Posted: 25 January 2021
Long before we even had developed and working vaccines (thank you, science!), we knew we would have a fight on our hands to ensure fair and equitable distribution globally. With the UK and other developed nations essentially pre-ordering enough vaccine batches to cover their populations many times over, campaigners were mobilised around demands for a People’s Vaccine and suspension of patents, so more doses can be produced quicker and cheaper. There are still only 25 people vaccinated in the whole of Africa.
What we perhaps didn’t consider was the possibility that the UK Government will manage to entangle its vaccination programme into the hostile environment, further risking the lives of groups with poor health outcomes to begin with, and undermining overall public health.
On Friday, the Guardian reported worrying news from at least one major hospital where vaccination guidance stipulates only patients with a NHS number can receive their jab.
Care workers in at least five different agencies have reported that alongside the invitation to receive their vaccine jab they also had to fill in a 4-page form which explicitly asks for a NHS number.
Anyone who is resident in the UK has the right to register and consult with a GP. However, it is no secret – and it’s definitely not a secret for the NHS themselves – that many marginalised groups show lower rates of registration. Without a GP, you can’t get an NHS number.
Moreover, without a GP you are likely not counted on the lists, regardless of what your age or other comorbidities may be. And, as the article by the Guardian and my own anecdotal survey of care workers show, even if you’re invited to get a vaccine because of where you work, without an NHS number you can’t fill the form or get the jab.
It is not surprising that the news broke from within the NHS. Hospitals, alongside care homes, are among the rarer workplaces where vaccination focuses on the workforce as a whole, rather than the demographics, and they have very diverse staff, from the doctors and nurses to the cleaners, porters and caterers. And of course, are among the few places where people of working age are now being offered the vaccine.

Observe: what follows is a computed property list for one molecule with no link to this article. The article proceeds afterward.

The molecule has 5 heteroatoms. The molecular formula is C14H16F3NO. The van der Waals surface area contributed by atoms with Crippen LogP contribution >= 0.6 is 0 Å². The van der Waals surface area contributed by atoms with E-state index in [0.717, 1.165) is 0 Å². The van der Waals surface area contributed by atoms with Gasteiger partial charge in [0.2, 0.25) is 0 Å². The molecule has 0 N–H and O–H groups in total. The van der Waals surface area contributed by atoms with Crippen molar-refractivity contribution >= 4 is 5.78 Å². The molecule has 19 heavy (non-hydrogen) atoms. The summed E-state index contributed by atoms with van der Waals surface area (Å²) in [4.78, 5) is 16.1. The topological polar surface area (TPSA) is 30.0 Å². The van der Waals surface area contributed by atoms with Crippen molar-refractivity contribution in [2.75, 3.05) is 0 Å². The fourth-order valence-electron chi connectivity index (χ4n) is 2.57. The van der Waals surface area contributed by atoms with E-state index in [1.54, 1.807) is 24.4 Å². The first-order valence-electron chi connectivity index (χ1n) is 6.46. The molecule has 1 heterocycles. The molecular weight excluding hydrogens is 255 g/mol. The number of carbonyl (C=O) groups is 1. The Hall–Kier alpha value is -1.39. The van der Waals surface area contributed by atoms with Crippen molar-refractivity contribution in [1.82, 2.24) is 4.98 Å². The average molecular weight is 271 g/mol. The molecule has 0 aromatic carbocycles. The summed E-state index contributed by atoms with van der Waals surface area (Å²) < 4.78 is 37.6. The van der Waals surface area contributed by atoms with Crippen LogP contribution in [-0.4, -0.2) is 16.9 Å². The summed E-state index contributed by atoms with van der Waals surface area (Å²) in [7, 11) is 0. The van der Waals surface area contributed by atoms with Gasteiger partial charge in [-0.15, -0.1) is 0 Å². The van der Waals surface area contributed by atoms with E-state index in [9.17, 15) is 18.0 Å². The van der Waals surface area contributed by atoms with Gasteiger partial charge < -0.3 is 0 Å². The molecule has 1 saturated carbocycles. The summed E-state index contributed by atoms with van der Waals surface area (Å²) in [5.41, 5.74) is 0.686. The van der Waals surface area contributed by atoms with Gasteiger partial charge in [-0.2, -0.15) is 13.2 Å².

However, this is not just a problem for NHS staff but for the whole vaccination programme and our overall strategy for dealing with the pandemic. Perhaps unsurprisingly, the UK Government and NHS England don’t have an estimate of how many people are not even registered with a GP. For a snapshot of the problem, consider this – A&E services in London saw over 150 thousand patients without a GP in just one year.
What we do know is who is most at risk to miss out. Among those who are less likely to have registered with a GP practice are rough sleepers, sex workers, Gypsy, Roma and traveller communities and migrants. The reasons for this may be complex but often people feel stigma associated with their background or occupation, they are afraid of repercussions from the Home Office or other authorities if they attempt to access healthcare services, or they are unclear about their entitlement. These are all issues that need urgently addressing even without a pandemic but in the context of covid-19, all efforts should be made to reach out to these groups, especially given their higher risk of vulnerabilities.
An obsession with limiting access to services and immigration checks undoubtedly exacerbate the issue, but this is one the Home Office can’t deport away. Migrants are overrepresented in industries where people are continuing to work throughout the pandemic, they are less likely to be able to afford to self-isolate or take holiday or sick pay, putting themselves in danger.
It is the poorest workers keeping the country going and paying with their lives. Not only do they deserve full access to the vaccination roll out, but we need to take this opportunity and dismantle the hostile environment and defend full access to all services.
– Alena Ivanova, LCFM Steering Committee